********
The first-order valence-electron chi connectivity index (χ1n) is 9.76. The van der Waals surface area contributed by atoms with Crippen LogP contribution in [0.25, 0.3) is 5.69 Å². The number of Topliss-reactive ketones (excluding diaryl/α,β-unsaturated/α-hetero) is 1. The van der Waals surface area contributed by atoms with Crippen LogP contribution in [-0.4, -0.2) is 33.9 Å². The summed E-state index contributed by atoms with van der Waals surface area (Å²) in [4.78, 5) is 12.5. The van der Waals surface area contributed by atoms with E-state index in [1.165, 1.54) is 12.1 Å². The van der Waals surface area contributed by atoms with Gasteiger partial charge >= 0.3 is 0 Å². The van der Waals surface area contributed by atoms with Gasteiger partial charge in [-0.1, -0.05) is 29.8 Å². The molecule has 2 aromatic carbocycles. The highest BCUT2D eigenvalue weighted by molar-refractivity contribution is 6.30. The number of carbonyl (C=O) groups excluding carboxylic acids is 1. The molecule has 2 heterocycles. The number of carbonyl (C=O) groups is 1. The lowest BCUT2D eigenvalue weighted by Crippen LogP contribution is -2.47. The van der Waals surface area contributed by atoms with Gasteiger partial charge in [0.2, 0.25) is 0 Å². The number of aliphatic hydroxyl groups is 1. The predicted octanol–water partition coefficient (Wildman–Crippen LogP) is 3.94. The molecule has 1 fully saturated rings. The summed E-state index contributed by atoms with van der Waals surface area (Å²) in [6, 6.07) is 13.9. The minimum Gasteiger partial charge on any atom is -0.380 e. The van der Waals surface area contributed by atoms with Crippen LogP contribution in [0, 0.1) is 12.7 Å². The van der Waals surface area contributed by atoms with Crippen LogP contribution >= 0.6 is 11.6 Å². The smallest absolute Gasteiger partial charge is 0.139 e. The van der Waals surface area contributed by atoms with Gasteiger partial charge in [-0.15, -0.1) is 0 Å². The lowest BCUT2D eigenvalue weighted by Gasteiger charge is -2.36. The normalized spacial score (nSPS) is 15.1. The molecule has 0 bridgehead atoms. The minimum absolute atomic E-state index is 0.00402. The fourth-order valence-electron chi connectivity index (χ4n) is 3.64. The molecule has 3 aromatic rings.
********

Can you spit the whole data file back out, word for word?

The first-order valence-electron chi connectivity index (χ1n) is 9.76. The van der Waals surface area contributed by atoms with Crippen LogP contribution in [0.25, 0.3) is 5.69 Å². The number of Topliss-reactive ketones (excluding diaryl/α,β-unsaturated/α-hetero) is 1. The van der Waals surface area contributed by atoms with Crippen LogP contribution in [-0.4, -0.2) is 33.9 Å². The summed E-state index contributed by atoms with van der Waals surface area (Å²) in [4.78, 5) is 12.5. The van der Waals surface area contributed by atoms with E-state index in [1.165, 1.54) is 12.1 Å². The van der Waals surface area contributed by atoms with Gasteiger partial charge >= 0.3 is 0 Å². The van der Waals surface area contributed by atoms with Gasteiger partial charge in [-0.1, -0.05) is 29.8 Å². The molecule has 2 aromatic carbocycles. The highest BCUT2D eigenvalue weighted by molar-refractivity contribution is 6.30. The number of carbonyl (C=O) groups excluding carboxylic acids is 1. The molecule has 2 heterocycles. The number of carbonyl (C=O) groups is 1. The lowest BCUT2D eigenvalue weighted by Crippen LogP contribution is -2.47. The van der Waals surface area contributed by atoms with Gasteiger partial charge in [0.2, 0.25) is 0 Å². The number of aliphatic hydroxyl groups is 1. The predicted octanol–water partition coefficient (Wildman–Crippen LogP) is 3.94. The molecule has 1 fully saturated rings. The summed E-state index contributed by atoms with van der Waals surface area (Å²) in [6, 6.07) is 13.9. The minimum Gasteiger partial charge on any atom is -0.380 e. The van der Waals surface area contributed by atoms with Crippen LogP contribution in [0, 0.1) is 12.7 Å². The van der Waals surface area contributed by atoms with Crippen LogP contribution >= 0.6 is 11.6 Å². The smallest absolute Gasteiger partial charge is 0.139 e. The van der Waals surface area contributed by atoms with Gasteiger partial charge in [-0.15, -0.1) is 0 Å². The lowest BCUT2D eigenvalue weighted by Gasteiger charge is -2.36. The normalized spacial score (nSPS) is 15.1. The molecule has 0 bridgehead atoms. The minimum absolute atomic E-state index is 0.00402. The fourth-order valence-electron chi connectivity index (χ4n) is 3.64. The molecule has 3 aromatic rings.